Keeping our workforce safer at work and at home  |  August 15 2016

Watch how to avoid the most

common type of computer hacking

Here's why it's important to be aware of cyber security: there are now 400 attempts every minute to hack into computers.

Two types of hacks are the most common: phishing, where bad guys get you to respond to their urgent email that looks legit...and ransomware, where they lock your computer remotely and demand money to unlock it. 

In this American Cancer Society Aware Force video, you'll learn how to avoid phishing.

Click below to watch. 

Looks like this email came from the boss.

But it didn't.

  • "I need you to take care of this promptly."

  • "Please respond to this email immediately with your log-in name and password so we can reconnect you to the network."

  • "We need to wire money to this vendor immediately. I know you'll understand why we must keep it confidential."

Cases of this type of email scam have nearly tripled in number over past 18 months. Most request that proper procedure not be followed and that others in the organization not be alerted.

Here's a real example sent to employees at one organization last month (we've changed the names). 

Characteristics of a phoney email:

  • Open the full "reply to" box on the email. Do the names match?

  • Is the spelling of your organization's name correct?

  • Has the letter "l" been substituted with the number "1", or the letter "o" been replaced with the number "0"?

Even when a message appears to be urgent, report a suspicious email to a supervisor who can review it.

Are you smarter than a hacker?

Take the American Cancer Society

Aware Force quiz.

Advice on staying safer from a man who knows:

Dr. Curtis Levinson is the United States Cyber Defense advisor to NATO.

Aware Force asked him for the most important ways to keep your computer from harm.

His advice: update your software and delete spam.

Staying Safer - Dr Curtis Levinson
00:00 / 00:00

Download and read the interview here. 

An important security update is coming to Android phones, but not till next month. A billion phones are involved. We'll be among those letting you know when the update is available.

So is it more important to create long passwords…or change your passwords regularly? The answer is probably not what you expect. Research shows it’s hard for us to come up with distinct new ones.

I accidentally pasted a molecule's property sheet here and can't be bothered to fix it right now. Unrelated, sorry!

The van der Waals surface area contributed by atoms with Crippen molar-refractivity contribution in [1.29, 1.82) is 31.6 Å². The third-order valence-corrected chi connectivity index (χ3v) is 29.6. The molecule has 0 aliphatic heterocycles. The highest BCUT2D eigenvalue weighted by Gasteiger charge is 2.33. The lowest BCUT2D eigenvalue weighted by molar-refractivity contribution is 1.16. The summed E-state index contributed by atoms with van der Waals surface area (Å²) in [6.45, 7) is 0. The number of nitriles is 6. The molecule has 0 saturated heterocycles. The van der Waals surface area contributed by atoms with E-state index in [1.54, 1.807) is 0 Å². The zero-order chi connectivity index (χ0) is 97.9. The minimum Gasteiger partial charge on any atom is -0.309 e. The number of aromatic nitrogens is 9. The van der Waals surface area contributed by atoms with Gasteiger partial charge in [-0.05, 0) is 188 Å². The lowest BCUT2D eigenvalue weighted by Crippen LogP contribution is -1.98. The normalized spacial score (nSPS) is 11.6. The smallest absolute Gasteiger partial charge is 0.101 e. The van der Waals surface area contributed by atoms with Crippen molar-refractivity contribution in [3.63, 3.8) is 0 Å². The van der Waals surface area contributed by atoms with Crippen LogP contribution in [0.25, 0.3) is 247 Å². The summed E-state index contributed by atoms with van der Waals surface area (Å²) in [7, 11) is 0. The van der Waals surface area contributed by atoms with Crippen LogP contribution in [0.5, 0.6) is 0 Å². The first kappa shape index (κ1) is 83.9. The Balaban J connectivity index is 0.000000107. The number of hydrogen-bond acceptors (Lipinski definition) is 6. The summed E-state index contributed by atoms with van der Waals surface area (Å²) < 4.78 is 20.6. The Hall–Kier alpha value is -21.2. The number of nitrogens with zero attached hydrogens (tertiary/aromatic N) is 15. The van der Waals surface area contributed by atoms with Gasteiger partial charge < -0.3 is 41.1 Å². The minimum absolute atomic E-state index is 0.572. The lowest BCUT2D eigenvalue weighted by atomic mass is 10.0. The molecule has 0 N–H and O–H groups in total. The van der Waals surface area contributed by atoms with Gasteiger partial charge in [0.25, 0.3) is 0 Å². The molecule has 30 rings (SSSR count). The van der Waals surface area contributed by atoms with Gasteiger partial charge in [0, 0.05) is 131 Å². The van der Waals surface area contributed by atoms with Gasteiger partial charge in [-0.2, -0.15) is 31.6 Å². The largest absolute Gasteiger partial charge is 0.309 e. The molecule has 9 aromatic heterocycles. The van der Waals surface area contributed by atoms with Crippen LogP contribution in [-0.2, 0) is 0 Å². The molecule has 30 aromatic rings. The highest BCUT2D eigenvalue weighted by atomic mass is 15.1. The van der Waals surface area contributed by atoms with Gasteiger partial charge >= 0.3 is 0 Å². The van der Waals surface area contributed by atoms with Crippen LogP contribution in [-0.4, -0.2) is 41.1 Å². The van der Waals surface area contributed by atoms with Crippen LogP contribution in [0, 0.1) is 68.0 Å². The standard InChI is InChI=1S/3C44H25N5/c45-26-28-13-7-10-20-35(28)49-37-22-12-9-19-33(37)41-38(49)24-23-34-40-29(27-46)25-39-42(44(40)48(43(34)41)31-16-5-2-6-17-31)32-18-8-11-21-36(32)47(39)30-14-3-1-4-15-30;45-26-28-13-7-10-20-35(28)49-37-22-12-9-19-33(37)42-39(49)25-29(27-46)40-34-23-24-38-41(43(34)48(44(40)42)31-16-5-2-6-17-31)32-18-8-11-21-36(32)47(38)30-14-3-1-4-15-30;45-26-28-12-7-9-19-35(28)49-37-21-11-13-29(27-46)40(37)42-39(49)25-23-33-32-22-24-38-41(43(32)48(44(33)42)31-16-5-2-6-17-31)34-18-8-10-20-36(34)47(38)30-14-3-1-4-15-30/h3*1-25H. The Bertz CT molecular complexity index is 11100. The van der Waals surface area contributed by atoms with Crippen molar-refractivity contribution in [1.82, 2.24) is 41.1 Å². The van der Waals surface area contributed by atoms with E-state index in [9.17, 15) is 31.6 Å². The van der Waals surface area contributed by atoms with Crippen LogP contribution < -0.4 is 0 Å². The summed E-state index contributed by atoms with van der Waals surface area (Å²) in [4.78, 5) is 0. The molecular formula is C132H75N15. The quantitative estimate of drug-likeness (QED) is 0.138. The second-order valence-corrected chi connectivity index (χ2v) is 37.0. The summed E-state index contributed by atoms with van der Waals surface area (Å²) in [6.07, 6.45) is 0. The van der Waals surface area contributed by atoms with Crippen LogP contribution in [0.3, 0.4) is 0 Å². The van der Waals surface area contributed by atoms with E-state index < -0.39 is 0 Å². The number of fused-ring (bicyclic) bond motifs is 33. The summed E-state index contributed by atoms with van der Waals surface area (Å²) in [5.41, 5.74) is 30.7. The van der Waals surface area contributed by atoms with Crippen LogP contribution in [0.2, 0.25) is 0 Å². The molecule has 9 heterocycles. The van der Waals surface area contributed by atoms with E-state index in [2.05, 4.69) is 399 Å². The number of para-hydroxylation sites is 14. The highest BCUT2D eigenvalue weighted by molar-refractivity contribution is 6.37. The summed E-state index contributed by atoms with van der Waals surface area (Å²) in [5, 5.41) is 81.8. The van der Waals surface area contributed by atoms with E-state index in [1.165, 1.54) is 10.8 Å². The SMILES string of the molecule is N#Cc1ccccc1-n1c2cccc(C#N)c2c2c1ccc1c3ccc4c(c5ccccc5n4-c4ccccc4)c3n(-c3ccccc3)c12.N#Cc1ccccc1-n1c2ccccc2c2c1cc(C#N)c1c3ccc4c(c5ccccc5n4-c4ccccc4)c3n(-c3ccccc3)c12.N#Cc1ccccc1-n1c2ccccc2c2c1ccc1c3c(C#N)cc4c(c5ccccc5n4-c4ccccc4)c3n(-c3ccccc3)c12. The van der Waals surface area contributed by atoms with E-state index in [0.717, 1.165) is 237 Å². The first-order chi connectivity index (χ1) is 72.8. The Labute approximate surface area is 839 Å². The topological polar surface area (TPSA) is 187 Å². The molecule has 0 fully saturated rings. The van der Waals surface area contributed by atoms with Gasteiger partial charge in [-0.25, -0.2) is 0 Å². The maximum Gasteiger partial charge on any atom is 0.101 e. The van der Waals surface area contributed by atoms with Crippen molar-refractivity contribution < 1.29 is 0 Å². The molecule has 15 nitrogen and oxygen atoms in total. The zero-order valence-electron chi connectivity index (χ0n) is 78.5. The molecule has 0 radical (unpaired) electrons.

Pay attention if you receive an unexpected text message saying you’ve cashed in frequent flyer miles. Those miles have value on the black market. Here’s how to avoid having yours stolen.

Apparently millions of Yahoo passwords are now for sale on the black market, which means you should change yours.

Finally, do any of your passwords include the word, “password”? Here’s a clip from the Mel Brooks movie "Spaceballs" that reminds us why you shouldn’t do that

Percentage of teens that use a cell phone regularly (dosomething.org)

Percentage who say they are regularly cyber bullied

through their cell phone or computer (i-Safe Foundation) 

Percentage of us who don't regularly

back up the data on our computers (The Guardian)

Average ransom paid this year to unlock a computer

infected with ransomware

Average ransom paid last year (Symantec)

Percentage of Americans that suffer identity theft year to year

(Bureau of Justice Statistics)

Amount lost to identity theft every three seconds (Javelin)

Average amount of college debt per indebted student (Edvisors)

“Relying on the government to protect your privacy is like asking a peeping tom to install your window blinds.” 

   — John Perry Barlow

Our role here in IT Security and Compliance is to is to help our associates stay safer online. We take our role so seriously because online safety impacts you and your family, and cancer patients and their families nationwide

If you have a question about cyber security or would like to alert us to something you think we should know about, please contact us here. Thank you!

Patricia Rowlett

Manager

IT Risk and Compliance

Anne Esterly

Security and Compliance Analyst

James Baird

Vice President

IT Security and Compliance

One last thing...

Samsung has unveiled the new Galaxy S7 and Apple is expected to launch the IPhone 7 in mid-September. Both models are expected to include stronger defenses against hacking

But are we getting to the point where there's not a lot they can add to smartphones?

courtesy of xkcd.com

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©2016 Aware Force LLC